Dr. Qassim et al. validated that a four week heavy slow isotonic training program during
    the season resulted in a gradual improvement in pain in athletes with PT (1), since among
    its multiple benefits of this training is that it can restore muscle mass and the strength of
    the lower limb, and can perform with minimal pain; Unlike the analysis of Purdam Cr. and
    Visnes H. that indicated that the...

    Show More
  • Follow up questions to the systematic review

    May I have two questions please?

    1. How the population in the RCTs defined lateral elbow tendinopathy? By resisted strength test, ultrasound scan or MRI? Did the inclusion specific enough to rule out other elbow joint pain such as ligament tear?

    2. If the RCTs did not rule out ligament tear or joint instability pain, does it affect the results?

  • Suggestion to improve the methodology of this study

    Dear Dr Breda and colleagues,

    Thanks for your insightful publication. I would like to add to Georg Supp and Stephanie Moers comments on this article.

    I agree with the previous comments that the current experimental design is more a comparison between the effectiveness of low pain loading exercise and painful loading exercise in patients with patellar tendinopathy according to the current methodology.

    As a fairer comparison, it should be rather progressive tendon-loading exercise versus statics/ regressive loading exercise. Otherwise, it can also be progressive isometric & isotonic tendon-loading exercise versus progressive eccentric loading exercise as well. No clear standardization on the loading of the exercise makes it less convincing to achieve the authors’ conclusion.


    Some decades ago, Tom Beauchamp and James Childress proposed four principles for biomedical ethics (i.e., respect for autonomy, non-maleficence, beneficence, and justice). They postulated that such an approach, called principlism, could be applied universally. 1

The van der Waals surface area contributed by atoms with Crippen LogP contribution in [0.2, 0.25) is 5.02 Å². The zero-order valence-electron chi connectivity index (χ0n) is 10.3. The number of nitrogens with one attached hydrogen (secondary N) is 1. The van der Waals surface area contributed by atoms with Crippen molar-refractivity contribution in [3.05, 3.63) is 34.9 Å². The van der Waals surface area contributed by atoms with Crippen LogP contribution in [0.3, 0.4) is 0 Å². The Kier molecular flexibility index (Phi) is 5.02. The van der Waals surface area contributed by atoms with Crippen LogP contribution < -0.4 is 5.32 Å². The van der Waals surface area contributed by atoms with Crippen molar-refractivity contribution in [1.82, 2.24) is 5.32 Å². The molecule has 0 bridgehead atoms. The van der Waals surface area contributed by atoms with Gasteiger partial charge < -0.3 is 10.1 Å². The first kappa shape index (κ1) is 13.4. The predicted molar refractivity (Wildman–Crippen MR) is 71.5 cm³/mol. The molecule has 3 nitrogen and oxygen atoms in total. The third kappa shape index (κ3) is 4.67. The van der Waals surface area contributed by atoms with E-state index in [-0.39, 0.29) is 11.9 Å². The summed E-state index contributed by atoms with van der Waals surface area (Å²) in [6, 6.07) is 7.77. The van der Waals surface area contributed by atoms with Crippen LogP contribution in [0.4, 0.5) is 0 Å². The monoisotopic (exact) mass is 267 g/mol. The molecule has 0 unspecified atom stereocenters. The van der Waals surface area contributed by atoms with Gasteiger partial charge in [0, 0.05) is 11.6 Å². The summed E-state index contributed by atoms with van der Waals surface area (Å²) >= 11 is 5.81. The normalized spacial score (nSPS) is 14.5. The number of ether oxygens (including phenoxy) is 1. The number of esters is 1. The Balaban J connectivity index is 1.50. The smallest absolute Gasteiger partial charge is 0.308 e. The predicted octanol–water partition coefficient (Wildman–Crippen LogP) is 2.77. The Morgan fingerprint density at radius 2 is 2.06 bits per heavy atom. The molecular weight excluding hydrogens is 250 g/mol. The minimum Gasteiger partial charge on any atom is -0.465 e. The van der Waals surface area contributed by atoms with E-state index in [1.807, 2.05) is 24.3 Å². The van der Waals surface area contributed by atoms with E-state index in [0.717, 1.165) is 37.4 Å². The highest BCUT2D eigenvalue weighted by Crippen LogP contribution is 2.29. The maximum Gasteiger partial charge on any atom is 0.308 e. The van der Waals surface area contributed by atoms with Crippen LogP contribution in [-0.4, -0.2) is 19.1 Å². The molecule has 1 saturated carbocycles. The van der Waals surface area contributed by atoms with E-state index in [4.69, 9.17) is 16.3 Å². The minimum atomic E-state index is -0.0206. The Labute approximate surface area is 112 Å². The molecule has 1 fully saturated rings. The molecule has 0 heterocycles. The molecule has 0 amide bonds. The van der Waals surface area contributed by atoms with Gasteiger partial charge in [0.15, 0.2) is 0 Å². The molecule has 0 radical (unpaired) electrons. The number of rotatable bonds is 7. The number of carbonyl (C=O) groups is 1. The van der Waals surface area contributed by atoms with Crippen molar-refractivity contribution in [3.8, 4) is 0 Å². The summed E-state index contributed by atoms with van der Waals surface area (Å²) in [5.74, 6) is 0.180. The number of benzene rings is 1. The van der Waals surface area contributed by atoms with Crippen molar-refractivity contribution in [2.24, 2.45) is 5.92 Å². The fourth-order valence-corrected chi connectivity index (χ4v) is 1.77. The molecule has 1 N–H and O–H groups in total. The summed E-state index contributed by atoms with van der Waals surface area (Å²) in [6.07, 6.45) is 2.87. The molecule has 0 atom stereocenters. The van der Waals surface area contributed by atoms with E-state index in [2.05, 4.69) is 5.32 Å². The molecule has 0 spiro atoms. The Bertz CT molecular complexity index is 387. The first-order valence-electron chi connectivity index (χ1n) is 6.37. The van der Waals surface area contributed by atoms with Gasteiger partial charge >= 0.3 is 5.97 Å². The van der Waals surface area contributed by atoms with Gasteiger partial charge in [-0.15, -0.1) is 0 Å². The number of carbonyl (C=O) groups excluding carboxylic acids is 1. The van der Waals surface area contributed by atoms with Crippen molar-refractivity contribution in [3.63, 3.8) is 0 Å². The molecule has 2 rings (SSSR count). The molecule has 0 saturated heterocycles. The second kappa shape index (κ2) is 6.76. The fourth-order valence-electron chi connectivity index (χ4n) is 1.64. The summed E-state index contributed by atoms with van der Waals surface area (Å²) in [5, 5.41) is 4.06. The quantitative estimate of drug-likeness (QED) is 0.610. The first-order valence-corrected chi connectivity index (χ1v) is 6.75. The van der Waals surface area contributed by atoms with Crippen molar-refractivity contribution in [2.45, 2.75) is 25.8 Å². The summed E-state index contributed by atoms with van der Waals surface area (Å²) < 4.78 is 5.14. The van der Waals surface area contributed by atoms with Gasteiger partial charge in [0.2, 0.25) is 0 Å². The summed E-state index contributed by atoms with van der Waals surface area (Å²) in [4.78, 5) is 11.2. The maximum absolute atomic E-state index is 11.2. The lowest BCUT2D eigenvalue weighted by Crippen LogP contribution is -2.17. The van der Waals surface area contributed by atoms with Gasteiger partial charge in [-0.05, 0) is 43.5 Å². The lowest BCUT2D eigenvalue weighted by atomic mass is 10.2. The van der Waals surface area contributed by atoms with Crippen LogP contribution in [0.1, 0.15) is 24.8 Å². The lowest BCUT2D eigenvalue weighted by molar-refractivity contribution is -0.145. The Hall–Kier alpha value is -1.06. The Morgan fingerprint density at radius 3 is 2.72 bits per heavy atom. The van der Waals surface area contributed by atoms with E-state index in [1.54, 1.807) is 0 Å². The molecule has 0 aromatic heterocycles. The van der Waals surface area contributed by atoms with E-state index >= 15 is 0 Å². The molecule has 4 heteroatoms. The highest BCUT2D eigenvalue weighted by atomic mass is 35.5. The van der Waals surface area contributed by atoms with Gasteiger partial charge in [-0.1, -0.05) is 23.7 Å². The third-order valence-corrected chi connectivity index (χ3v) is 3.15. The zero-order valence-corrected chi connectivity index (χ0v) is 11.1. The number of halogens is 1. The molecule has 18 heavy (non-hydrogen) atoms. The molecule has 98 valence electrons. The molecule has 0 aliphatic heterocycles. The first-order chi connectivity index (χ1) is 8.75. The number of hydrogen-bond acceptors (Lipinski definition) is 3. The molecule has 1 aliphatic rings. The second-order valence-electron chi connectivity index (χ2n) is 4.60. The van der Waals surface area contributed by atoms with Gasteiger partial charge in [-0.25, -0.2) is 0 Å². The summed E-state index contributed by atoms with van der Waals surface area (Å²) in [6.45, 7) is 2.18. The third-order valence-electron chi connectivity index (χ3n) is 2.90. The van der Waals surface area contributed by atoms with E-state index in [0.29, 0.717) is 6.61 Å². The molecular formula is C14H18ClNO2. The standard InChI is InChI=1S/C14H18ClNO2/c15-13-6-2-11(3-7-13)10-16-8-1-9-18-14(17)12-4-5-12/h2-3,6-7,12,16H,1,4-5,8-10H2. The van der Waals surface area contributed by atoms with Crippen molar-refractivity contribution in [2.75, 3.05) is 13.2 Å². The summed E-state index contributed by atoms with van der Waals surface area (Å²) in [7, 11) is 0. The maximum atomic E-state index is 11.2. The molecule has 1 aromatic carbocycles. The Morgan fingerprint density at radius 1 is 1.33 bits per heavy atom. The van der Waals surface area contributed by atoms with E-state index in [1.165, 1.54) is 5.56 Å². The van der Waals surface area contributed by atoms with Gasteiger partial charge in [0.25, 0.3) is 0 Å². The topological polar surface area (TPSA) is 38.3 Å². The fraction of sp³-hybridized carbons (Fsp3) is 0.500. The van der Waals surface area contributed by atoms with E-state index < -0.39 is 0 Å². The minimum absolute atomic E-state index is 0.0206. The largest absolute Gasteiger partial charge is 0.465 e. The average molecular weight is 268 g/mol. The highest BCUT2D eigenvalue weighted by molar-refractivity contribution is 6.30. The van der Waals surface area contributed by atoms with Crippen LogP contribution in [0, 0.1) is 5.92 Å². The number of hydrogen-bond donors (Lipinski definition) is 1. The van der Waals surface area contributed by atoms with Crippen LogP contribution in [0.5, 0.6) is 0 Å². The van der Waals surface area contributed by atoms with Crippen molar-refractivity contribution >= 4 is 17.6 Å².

The relationship between regular physical activity and the prevention of some diseases has been disseminated widely in scientific literature. 2 Pugh et al. 3 highlighted the importance of broadening the debate on this relationship and not relying solely on the principle of beneficence. It would also be necessary for the authors to acknowledge practically the principle of non-maleficence. Within this perspective, Pugh et al. 3 commented on the risk of damage, possibly even death, from vigorous physical exercise for the practitioners (whom they called patients).
    It is worth noting that the principles of non-maleficence and beneficence have played a central role in the history of biomedical ethics. However, respect for autonomy and justice seem to be often neglected. 1 Even though we may agree on some points with Pugh et al. 3, it is imperative to bring other bioethical principles to the debate.
    Thus, we would like to contribute, although briefly, to the debate on the topic addressed by Pugh et al. 3 and suggest that the focus on non-maleficence should be broadened. In addition, we highlight the indispensable focus on the principle of justice and autonomy.
    Regarding the expansion of the non-...

    Show More
  • Glovin' up